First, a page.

While the dunk contests were always the thing, not to be outdone, there were some exciting three point contests which featured some deadly shooting from some of the league's top gunners. This included Larry Legend knocking down trey after trey in an '88 victory to capture his third consecutive shootout trophy. It also included Craig Hodges shooting the lights out to win three straight trophies of his own. Mark Price and Jeff Hornacek also won it twice. Remarkably, one of the game's best riflemen Reggie Miller never won one. Shows how stiff the competition was.
Aside from the contests, the games themselves had their moments. In '88, Jordan put up 40 to take MVP honors. Two years earlier, Thomas stole the show with 30 points and 10 assists in an East victory. In '87, in front of a home crowd, Seattle star Tom Chambers scored 34 points to win MVP in a thrilling 154-149 game that needed overtime. But maybe the most memorable game was a '92 West blowout triumph over the East. While the game was uncompetitive, a compelling story was Magic Johnson's final All-Star appearance. Due to him contracting the HIV Virus and making the stunning announcement on November 7, 1991, he was forced to retire from the game he loved. But with his popularity never in question, fans elected the Laker legend as a West starter. With permission from the league office, Johnson suited up and turned in a vintage performance, scoring a game-high 25 points and dishing out nine assists to garner MVP honors. While there have been other feel good moments like when Stockton and Malone combined to lead the West to a '93 victory at Salt Lake City, sharing the MVP trophy, none will be remembered better than Magic's because of what he meant to the game.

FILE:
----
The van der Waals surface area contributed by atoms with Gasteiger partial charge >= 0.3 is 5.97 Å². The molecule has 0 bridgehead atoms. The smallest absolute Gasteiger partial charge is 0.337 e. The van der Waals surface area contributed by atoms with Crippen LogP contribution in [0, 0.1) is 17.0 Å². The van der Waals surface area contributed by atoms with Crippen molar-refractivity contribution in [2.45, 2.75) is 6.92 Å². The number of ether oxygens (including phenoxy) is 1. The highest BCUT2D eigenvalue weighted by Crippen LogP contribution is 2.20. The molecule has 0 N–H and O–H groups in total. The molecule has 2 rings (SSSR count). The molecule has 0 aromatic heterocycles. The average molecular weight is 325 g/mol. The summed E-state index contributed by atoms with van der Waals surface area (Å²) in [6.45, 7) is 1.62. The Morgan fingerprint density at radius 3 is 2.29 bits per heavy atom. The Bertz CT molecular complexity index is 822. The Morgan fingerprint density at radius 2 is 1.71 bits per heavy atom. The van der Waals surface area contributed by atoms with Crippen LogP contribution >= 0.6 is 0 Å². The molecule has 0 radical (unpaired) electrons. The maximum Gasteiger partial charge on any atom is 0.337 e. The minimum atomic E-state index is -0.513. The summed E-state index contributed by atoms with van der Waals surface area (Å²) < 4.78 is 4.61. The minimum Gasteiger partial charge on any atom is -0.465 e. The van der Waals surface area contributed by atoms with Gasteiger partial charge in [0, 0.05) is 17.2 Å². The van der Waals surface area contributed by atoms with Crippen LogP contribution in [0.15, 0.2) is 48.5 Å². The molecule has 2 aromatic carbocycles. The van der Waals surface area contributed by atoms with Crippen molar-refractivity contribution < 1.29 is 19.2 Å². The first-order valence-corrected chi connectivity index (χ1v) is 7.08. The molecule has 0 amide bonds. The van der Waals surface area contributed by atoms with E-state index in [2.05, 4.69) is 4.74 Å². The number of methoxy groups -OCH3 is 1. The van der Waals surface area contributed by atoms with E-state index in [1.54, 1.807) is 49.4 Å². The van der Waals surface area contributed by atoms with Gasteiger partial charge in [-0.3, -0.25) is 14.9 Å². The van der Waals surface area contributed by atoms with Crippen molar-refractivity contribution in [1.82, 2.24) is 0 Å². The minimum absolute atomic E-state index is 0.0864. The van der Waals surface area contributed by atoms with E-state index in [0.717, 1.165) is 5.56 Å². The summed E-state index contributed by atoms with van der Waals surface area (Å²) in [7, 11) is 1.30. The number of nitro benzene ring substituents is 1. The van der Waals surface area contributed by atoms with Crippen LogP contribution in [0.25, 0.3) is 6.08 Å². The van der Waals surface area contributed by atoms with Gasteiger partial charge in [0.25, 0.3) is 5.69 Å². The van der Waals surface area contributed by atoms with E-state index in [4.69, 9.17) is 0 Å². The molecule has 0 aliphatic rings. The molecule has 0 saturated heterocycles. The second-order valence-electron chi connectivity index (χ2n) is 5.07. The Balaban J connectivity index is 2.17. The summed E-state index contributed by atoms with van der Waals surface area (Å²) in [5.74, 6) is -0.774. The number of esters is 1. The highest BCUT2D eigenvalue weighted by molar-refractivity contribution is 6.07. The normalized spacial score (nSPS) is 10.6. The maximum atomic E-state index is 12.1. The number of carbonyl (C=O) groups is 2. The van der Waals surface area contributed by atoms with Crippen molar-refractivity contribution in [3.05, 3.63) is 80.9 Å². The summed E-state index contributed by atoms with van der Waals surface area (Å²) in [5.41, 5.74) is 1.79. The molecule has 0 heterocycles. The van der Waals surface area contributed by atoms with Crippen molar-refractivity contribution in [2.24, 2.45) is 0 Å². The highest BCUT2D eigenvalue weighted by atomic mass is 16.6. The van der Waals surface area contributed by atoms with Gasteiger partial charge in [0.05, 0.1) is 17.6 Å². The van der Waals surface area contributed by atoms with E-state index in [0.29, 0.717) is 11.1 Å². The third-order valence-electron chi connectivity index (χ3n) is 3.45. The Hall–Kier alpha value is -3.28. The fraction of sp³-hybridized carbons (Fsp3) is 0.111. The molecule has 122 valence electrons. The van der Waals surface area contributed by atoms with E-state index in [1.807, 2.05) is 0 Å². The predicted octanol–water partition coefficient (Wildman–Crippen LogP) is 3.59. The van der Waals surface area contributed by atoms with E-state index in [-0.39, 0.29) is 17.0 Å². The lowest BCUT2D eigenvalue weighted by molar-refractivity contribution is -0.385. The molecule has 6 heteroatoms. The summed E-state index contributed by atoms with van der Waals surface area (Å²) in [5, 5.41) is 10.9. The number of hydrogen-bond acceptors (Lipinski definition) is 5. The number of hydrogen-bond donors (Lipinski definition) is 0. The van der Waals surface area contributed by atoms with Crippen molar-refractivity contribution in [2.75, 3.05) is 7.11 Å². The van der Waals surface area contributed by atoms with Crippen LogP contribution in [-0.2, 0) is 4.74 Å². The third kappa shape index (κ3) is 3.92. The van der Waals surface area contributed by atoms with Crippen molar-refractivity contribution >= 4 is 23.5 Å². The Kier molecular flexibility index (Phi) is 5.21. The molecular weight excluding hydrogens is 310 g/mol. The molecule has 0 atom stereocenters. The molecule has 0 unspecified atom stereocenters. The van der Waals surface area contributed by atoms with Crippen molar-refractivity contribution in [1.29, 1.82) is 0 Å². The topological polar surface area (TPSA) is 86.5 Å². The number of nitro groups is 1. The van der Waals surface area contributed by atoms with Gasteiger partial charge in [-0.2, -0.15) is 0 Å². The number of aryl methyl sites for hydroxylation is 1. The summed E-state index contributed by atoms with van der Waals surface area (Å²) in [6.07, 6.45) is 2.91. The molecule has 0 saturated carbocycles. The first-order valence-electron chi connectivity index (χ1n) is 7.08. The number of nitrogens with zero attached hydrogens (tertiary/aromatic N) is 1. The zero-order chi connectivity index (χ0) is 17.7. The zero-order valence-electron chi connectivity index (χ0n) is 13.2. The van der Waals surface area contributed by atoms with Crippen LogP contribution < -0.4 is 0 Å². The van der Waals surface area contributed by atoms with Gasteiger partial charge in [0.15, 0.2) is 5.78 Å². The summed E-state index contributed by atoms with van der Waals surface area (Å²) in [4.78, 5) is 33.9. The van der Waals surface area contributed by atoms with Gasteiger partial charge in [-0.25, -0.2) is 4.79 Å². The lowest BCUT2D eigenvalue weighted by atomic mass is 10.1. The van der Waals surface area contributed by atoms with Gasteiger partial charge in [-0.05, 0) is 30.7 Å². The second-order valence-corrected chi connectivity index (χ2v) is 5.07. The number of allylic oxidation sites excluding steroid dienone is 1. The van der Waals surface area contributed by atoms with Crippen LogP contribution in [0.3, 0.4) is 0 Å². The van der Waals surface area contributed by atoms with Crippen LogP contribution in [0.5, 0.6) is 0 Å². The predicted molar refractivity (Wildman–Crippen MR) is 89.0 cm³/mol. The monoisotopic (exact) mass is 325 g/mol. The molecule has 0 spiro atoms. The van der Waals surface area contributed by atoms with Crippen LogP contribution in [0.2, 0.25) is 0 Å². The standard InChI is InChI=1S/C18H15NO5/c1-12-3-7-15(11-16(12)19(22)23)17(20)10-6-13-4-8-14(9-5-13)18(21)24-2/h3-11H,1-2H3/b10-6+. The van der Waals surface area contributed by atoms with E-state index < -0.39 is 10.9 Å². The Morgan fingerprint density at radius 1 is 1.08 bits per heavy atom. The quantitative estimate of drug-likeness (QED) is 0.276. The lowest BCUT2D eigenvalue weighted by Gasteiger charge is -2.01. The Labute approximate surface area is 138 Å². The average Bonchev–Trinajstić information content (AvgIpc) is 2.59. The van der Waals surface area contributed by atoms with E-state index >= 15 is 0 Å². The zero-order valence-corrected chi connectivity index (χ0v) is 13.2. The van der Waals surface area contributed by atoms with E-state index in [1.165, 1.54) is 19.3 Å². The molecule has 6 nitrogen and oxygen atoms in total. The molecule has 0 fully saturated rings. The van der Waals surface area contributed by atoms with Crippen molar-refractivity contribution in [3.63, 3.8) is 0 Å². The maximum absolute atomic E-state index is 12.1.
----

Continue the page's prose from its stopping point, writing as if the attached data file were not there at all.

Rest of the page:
These were the kind of memories that made the NBA All-Star Game larger than life. The stars are still there. But there isn't that same feeling you once had, when it didn't just feel like a meaningless exhibition. It was something you had to watch because you didn't know when the next great moment would occur.